Polylingual Meaning-Making across Domains, Genres, and Media
Edited By Amei Koll-Stobbe
Speech practices as discursive practices for meaning-making across domains, genres, and social groups is an under-researched, highly complex field of sociolinguistics. This field has gained momentum after innovative studies of adolescents and young adults with mixed ethnic and language backgrounds revealed that they «cross» language and dialectal or vernacular borders to construct their own hybrid discursive identities. The focus in this volume is on the diversity of emerging hybridizing speech practices through contact with English, predominantly in Europe. Contributions to this collected volume originate from the DFG funded conference on language contact in times of globalization (LCTG4) and from members of the editor’s funded research group «Discursive Multilingualism».
Creative naming strategies of burger shops in Berlin:
A qualitative linguistic landscape analysis
Abstract: This paper examines the discursive functions of burger shop signage in the urban setting of a district in central Berlin through a qualitative ethnographic linguistic landscape study. The study investigates whether naming strategies of burger shops reflect local or global characteristics, especially by their choice of language and references to space. The shop names studied in this paper include 44 burger shop names that were gathered by taking photographs in the district of Friedrichshain-Kreuzberg. The names were first categorised according to their direct and indirect discursive functions and then qualitatively analysed regarding creative linguistic practices. For the qualitative analysis, the collected photographic material was supplemented with additional information from the respective websites of the burger shops. The findings of this study reveal that there are direct and indirect discursive functions in burger shop signage. Moreover, the data indicate that globalisation and localisation processes can be discovered in burger shop names. The process of globalisation is recognisable by the number of burger shops in the district and the use of the English lexicon, whereby the localisation processes in burger shop names become visible through the lexical references to the location of a certain restaurant, for example, by referring to its neighbourhood.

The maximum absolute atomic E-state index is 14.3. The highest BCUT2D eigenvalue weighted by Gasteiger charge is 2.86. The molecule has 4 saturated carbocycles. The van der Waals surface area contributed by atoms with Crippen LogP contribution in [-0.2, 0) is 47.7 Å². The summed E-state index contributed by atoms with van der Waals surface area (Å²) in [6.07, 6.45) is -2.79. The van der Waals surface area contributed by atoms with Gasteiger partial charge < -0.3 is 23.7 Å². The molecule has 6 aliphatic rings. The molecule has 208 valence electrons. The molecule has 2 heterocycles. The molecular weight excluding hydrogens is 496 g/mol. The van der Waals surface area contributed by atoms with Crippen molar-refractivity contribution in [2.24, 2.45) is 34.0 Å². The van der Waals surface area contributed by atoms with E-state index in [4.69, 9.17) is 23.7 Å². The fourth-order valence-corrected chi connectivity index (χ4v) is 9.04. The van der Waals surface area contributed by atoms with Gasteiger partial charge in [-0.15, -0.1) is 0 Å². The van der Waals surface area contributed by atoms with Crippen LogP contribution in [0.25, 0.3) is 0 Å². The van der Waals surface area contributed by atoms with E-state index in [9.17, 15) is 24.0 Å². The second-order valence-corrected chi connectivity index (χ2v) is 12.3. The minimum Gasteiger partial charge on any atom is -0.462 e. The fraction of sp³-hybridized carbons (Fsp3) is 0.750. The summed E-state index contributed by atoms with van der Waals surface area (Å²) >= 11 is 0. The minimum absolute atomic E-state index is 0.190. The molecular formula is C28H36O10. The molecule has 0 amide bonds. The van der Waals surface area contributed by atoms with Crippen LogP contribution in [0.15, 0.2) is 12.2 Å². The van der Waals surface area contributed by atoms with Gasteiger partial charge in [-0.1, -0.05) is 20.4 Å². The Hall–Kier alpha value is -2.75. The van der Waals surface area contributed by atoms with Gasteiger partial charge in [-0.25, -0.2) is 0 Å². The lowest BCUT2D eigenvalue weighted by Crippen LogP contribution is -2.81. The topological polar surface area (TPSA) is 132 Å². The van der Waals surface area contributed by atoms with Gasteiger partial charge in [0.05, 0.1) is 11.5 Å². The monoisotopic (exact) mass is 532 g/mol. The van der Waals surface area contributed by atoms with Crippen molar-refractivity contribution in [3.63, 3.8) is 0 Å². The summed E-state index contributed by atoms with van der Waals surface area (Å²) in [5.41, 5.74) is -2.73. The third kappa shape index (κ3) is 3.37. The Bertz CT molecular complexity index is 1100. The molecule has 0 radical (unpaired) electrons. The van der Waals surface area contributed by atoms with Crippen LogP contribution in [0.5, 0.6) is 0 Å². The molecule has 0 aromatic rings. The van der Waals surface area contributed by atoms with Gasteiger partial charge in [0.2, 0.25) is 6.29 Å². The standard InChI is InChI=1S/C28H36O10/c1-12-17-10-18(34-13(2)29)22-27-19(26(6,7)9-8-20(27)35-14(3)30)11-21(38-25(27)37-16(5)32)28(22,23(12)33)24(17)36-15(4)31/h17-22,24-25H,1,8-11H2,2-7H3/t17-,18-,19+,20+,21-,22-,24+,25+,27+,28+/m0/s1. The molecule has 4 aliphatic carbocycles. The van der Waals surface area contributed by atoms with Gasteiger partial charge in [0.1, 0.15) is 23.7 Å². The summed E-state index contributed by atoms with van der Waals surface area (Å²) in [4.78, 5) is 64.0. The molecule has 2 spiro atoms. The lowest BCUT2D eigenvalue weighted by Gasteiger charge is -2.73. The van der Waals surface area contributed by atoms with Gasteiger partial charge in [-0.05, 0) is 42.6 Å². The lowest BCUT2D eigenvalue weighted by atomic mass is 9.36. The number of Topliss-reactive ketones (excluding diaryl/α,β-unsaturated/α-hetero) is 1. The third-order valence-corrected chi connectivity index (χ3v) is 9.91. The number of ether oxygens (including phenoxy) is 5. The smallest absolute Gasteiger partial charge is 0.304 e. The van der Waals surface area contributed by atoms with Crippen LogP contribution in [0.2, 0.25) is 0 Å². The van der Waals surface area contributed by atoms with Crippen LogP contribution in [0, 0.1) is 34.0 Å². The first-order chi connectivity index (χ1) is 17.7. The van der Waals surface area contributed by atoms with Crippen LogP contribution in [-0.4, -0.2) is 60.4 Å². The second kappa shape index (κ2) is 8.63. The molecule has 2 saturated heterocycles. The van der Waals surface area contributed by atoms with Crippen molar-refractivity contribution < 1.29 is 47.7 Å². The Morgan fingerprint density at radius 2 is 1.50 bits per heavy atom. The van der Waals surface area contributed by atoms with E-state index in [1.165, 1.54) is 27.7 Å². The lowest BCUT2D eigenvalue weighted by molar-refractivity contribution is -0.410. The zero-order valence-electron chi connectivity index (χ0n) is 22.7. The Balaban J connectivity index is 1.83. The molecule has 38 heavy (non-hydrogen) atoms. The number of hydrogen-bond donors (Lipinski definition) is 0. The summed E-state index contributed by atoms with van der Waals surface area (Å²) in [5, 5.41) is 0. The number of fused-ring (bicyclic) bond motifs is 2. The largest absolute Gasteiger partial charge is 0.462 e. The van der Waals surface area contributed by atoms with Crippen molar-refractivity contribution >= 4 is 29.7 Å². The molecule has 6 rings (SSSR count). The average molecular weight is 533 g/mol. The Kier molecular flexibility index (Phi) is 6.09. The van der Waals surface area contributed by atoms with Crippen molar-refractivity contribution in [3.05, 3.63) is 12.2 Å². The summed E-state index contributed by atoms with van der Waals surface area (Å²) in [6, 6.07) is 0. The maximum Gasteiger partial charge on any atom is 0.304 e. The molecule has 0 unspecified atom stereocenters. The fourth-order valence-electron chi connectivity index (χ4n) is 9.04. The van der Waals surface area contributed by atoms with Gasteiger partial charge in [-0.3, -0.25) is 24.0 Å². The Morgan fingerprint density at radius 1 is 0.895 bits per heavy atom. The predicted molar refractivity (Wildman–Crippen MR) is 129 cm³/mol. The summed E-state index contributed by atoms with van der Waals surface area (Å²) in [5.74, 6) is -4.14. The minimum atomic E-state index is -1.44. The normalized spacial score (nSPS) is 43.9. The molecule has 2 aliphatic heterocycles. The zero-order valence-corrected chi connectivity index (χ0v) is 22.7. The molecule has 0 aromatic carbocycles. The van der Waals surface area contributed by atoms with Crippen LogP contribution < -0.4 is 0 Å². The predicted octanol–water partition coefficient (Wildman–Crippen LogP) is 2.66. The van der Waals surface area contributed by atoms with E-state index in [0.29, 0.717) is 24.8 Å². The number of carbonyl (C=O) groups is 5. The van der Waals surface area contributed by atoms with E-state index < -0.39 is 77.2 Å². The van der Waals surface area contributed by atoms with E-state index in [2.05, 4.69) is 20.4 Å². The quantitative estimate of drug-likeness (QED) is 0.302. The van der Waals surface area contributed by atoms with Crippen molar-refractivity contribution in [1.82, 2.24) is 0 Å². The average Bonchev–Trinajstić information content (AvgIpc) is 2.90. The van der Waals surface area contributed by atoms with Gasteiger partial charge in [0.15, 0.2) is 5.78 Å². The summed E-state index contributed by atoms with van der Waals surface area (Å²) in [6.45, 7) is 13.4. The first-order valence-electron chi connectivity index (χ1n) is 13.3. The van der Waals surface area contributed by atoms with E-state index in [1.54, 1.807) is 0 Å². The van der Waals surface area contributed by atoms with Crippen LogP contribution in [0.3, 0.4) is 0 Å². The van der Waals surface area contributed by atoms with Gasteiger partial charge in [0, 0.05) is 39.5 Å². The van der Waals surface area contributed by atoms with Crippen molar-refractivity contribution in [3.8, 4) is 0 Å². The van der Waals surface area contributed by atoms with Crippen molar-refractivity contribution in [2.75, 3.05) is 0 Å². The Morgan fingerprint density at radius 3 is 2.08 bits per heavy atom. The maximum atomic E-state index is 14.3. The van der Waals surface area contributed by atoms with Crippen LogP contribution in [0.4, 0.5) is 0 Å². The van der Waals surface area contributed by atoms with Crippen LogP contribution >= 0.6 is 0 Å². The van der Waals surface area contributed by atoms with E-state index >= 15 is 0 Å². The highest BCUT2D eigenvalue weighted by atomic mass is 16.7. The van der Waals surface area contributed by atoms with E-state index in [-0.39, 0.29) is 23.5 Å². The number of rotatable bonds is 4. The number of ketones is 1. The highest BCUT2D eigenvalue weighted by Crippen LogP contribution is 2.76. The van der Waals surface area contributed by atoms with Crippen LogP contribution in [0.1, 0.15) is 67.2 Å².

Keywords: signage, linguistic landscape, naming strategies, discursive function
In recent years, the variety of burger shop types in the linguistic cityscapes1 of different German cities has vastly increased.2 This trend towards alternative ←181 | 182...
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